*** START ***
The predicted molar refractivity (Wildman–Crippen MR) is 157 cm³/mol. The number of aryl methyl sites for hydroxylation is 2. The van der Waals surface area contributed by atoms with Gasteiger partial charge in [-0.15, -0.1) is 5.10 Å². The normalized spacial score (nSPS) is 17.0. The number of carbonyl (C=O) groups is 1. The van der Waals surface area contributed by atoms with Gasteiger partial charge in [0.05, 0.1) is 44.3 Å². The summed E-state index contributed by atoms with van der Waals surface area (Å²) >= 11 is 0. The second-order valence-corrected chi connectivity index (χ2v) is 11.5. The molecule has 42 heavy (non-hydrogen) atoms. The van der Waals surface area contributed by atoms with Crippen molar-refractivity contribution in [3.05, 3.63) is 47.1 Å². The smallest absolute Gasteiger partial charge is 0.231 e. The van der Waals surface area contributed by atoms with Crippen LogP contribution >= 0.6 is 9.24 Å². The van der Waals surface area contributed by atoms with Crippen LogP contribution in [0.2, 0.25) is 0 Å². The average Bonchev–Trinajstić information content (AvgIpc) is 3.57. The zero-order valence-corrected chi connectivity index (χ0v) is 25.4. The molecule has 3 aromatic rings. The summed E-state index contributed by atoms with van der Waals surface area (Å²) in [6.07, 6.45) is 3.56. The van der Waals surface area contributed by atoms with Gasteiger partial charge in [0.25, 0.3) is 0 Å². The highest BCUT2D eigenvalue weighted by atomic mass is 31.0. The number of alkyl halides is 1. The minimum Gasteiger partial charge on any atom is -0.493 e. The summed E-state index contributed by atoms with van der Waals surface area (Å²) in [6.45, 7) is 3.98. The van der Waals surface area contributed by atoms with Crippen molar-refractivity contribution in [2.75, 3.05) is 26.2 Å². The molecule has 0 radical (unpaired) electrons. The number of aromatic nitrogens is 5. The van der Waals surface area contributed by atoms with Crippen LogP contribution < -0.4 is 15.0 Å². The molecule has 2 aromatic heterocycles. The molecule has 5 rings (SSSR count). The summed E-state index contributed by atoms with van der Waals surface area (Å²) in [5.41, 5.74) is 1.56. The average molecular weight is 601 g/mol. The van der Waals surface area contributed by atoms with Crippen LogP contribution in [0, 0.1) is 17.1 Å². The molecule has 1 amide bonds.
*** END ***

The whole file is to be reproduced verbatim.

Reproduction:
The predicted molar refractivity (Wildman–Crippen MR) is 157 cm³/mol. The number of aryl methyl sites for hydroxylation is 2. The van der Waals surface area contributed by atoms with Gasteiger partial charge in [-0.15, -0.1) is 5.10 Å². The normalized spacial score (nSPS) is 17.0. The number of carbonyl (C=O) groups is 1. The van der Waals surface area contributed by atoms with Gasteiger partial charge in [0.05, 0.1) is 44.3 Å². The summed E-state index contributed by atoms with van der Waals surface area (Å²) >= 11 is 0. The second-order valence-corrected chi connectivity index (χ2v) is 11.5. The molecule has 42 heavy (non-hydrogen) atoms. The van der Waals surface area contributed by atoms with Crippen molar-refractivity contribution in [3.05, 3.63) is 47.1 Å². The smallest absolute Gasteiger partial charge is 0.231 e. The van der Waals surface area contributed by atoms with Crippen LogP contribution >= 0.6 is 9.24 Å². The van der Waals surface area contributed by atoms with Crippen LogP contribution in [0.2, 0.25) is 0 Å². The average Bonchev–Trinajstić information content (AvgIpc) is 3.57. The zero-order valence-corrected chi connectivity index (χ0v) is 25.4. The molecule has 3 aromatic rings. The summed E-state index contributed by atoms with van der Waals surface area (Å²) in [6.07, 6.45) is 3.56. The van der Waals surface area contributed by atoms with Gasteiger partial charge in [0.25, 0.3) is 0 Å². The highest BCUT2D eigenvalue weighted by atomic mass is 31.0. The number of alkyl halides is 1. The minimum Gasteiger partial charge on any atom is -0.493 e. The summed E-state index contributed by atoms with van der Waals surface area (Å²) in [6.45, 7) is 3.98. The van der Waals surface area contributed by atoms with Crippen molar-refractivity contribution in [2.75, 3.05) is 26.2 Å². The molecule has 0 radical (unpaired) electrons. The number of aromatic nitrogens is 5. The van der Waals surface area contributed by atoms with Crippen LogP contribution < -0.4 is 15.0 Å². The molecule has 2 aromatic heterocycles. The molecule has 5 rings (SSSR count). The summed E-state index contributed by atoms with van der Waals surface area (Å²) in [5.41, 5.74) is 1.56. The average molecular weight is 601 g/mol. The van der Waals surface area contributed by atoms with Crippen LogP contribution in [0, 0.1) is 17.1 Å². The molecule has 1 amide bonds.